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Topic: Standard Scoring Rules (Read 236 times) previous topic - next topic

Standard Scoring Rules
I've noticed that while I'm copying scores from American sheet music into NWC format I'll often get a series of four consecutive 8th notes all beamed together.  But when I use the NWC automatic beam command it usually splits them up into two sets of two.  Is this a standard rule everywhere or just a convenient American way to save space inside a measure by squeezing beamed notes closer together?

Re: Standard Scoring Rules
Reply #1
My piano teacher always said that you beam according to the beat. So in 4/4, you should get eight pairs ... unless you feel it in 2. Then you'd get four of them together. Seems like a good rule of thumb to me. But I don't have any official source to back that up!
Sincerely,
Francis Beaumier
Green Bay, WI

Re: Standard Scoring Rules
Reply #2
NoteWorthy will not automatically beam across a major beat. The time signature controls what a major beat is.
So we have this:
Code: (nwc) [Select · Download]
!NoteWorthyComposerClip(2.751,Single)
|TimeSig|Signature:2/2
|Note|Dur:8th|Pos:0|Opts:Stem=Down,Beam=First
|Note|Dur:8th|Pos:0|Opts:Stem=Down,Beam
|Note|Dur:8th|Pos:0|Opts:Stem=Down,Beam
|Note|Dur:8th|Pos:0|Opts:Stem=Down,Beam=End
|Rest|Dur:Half
|Bar
|TimeSig|Signature:4/4
|Note|Dur:8th|Pos:0|Opts:Stem=Down,Beam=First
|Note|Dur:8th|Pos:0|Opts:Stem=Down,Beam=End
|Note|Dur:8th|Pos:0|Opts:Stem=Down,Beam=First
|Note|Dur:8th|Pos:0|Opts:Stem=Down,Beam=End
|Rest|Dur:Half
|Bar
!NoteWorthyComposerClip-End
This is a conservative approach. Some scores use this approach, some do not.
Registered user since 1996

Re: Standard Scoring Rules
Reply #3
According to Elaine Gould's "Behind Bars", p.153, the current practice should be:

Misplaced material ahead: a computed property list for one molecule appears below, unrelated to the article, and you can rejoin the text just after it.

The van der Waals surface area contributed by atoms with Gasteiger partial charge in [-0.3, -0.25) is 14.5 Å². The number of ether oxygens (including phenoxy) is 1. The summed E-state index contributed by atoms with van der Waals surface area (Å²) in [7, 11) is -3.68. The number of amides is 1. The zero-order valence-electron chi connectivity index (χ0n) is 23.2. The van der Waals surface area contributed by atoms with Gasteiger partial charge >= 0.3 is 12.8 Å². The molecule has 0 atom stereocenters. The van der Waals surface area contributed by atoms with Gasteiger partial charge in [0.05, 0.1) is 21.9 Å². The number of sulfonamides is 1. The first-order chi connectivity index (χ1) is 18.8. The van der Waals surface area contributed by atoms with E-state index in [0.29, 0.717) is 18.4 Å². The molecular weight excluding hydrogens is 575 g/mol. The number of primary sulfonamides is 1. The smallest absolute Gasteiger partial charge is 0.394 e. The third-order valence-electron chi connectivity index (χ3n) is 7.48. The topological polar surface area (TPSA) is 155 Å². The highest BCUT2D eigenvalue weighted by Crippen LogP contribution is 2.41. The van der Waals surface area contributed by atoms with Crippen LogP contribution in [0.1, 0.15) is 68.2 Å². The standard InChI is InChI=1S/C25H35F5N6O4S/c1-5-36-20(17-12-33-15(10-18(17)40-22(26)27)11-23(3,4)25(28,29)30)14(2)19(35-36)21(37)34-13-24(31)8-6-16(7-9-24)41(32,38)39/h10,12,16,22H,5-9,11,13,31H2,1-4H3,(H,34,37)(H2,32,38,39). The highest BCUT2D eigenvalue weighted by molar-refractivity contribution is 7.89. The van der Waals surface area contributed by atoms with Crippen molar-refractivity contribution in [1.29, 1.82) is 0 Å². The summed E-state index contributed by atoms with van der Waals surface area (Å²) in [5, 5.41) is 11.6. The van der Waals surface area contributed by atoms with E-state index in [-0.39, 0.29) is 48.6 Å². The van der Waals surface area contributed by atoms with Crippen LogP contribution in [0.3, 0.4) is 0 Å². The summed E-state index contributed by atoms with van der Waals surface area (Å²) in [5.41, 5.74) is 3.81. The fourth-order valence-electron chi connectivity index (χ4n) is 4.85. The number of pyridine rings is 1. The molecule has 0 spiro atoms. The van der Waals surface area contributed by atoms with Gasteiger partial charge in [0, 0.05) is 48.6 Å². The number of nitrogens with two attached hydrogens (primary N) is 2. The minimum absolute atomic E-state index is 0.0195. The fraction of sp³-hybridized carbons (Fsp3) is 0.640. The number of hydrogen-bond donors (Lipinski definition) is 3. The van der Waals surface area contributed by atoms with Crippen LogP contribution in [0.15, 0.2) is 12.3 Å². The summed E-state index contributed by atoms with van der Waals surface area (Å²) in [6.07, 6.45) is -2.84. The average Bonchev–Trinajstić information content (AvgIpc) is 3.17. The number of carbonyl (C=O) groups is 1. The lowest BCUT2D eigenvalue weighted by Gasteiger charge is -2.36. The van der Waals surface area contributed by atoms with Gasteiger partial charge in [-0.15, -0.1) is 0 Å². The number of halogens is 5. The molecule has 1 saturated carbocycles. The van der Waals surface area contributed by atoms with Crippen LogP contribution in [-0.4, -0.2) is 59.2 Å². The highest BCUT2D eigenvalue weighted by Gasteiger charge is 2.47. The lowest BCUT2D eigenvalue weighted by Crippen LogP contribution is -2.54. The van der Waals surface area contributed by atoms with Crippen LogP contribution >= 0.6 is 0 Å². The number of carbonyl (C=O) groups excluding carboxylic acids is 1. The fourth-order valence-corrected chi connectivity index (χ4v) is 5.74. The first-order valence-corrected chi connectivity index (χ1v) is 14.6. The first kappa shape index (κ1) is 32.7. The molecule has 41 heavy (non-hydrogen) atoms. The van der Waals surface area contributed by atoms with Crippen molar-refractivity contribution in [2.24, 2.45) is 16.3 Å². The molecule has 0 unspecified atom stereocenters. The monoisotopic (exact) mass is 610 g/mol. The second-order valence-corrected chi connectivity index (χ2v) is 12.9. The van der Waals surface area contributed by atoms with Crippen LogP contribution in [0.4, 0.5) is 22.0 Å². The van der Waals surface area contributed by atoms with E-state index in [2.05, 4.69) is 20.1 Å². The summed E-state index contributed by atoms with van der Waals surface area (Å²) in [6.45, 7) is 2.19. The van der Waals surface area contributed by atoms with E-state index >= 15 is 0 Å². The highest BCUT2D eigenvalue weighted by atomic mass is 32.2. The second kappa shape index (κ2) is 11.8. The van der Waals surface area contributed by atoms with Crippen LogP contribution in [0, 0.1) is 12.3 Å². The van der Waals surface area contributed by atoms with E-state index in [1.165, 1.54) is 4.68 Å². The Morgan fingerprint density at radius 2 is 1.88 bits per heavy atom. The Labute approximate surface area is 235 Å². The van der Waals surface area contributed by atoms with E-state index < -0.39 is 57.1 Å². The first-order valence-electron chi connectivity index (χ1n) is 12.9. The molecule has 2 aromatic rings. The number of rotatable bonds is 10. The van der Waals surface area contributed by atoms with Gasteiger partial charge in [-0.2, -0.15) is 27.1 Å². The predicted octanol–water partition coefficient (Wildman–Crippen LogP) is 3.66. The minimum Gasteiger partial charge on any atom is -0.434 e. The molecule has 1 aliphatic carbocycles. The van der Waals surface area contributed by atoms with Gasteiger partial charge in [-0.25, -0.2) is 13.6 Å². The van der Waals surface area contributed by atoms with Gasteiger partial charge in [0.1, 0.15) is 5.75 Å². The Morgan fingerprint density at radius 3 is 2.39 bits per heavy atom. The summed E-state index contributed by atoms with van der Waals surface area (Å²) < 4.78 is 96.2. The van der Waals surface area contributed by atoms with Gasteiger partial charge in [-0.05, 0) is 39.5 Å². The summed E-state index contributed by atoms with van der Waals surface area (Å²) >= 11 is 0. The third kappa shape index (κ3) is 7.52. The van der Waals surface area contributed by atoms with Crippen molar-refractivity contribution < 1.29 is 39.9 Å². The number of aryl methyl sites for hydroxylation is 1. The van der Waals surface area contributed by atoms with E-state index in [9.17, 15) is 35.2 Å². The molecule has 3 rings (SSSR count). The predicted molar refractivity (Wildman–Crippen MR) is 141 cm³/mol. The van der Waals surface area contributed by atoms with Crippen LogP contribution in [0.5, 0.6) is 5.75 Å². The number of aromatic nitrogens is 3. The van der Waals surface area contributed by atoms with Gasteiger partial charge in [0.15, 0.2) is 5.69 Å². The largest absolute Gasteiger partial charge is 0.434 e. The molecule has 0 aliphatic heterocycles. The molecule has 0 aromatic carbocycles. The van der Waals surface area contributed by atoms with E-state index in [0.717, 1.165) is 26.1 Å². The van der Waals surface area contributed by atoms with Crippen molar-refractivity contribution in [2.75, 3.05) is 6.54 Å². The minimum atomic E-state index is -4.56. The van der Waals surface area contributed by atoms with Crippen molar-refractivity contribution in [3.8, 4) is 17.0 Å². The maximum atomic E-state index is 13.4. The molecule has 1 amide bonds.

Quote
  • Divisions of a [each single, H.M.] beat are beamed together in all metres.[see below for "beats"]
  • In 2/4 and 3/4, any number of quavers [eighths] can be beamed together ...  This is provided that groups in 3/4 do not give the appearance of 6/8 accentuation.
  • In 4/8 and in 4/4, groups of semiquavers [sixteenths] and quavers respectively may be beamed into half-bars.
  • ...
  • Beams joining two or three beats may also be separated to indicate a change of pitch pattern [an example is given which I have attached]

So ... both ways are correct. NWC does it always according to the first item; I often add an invisible 2/2 after a 4/4 to get the "half-bar pattern", because I like it more.

A "beat" is not the denominator of the time signature - rather, it is the "musically felt beat". Gould gives the following (obviously non-exhaustive) examples:
Quote
  • metres of 2 beats: 2/4, 6/8, 2/2
  • metres of 3 beats: 3/2, 9/16
  • metres of 4 beats: 4/4, 12/8

H.M.

Re: Standard Scoring Rules
Reply #4
Thank you gentlemen, you've provided a lot of information.  Just so I understand, are you saying by adding an invisible 2/2 signature after the 4/4 the NWC automatic beam command would give me one group of four 8th notes?  Ans if so, how do I make said time signature invisible?

Re: Standard Scoring Rules
Reply #5
how do I make said time signature invisible?
Paste this:
Code: (nwc) [Select · Download]
!NoteWorthyComposerClip(2.751,Single)
|TimeSig|Signature:2/2|Visibility:Never
!NoteWorthyComposerClip-End
Registered user since 1996

Re: Standard Scoring Rules
Reply #6
how do I make said time signature invisible?
Like everything else in NWC!
Highlight it, then "properties", "visibility", "never".

Re: Standard Scoring Rules
Reply #7
... and, you can make everything in NWC invisible by

  • highlighting it (keyboard: put cursor to the left of it, then press Shift-rightarrow)
  • opening its properties (keyboard: press Alt-Enter)
  • select tab "Visibility" (keyboard: press Ctrl-Tab until you see bold "Visibility")
  • select "Never" under "Show on printed" (keyboard: press downarrow until "Never" is highlighted, then press Enter)
  • close properties (keyboard: press Enter once more)

Pressing Alt-Enter is standard in windows to open any properties - you can do that for files, images, whatever ... NWC uses many Windows standards.

H.M.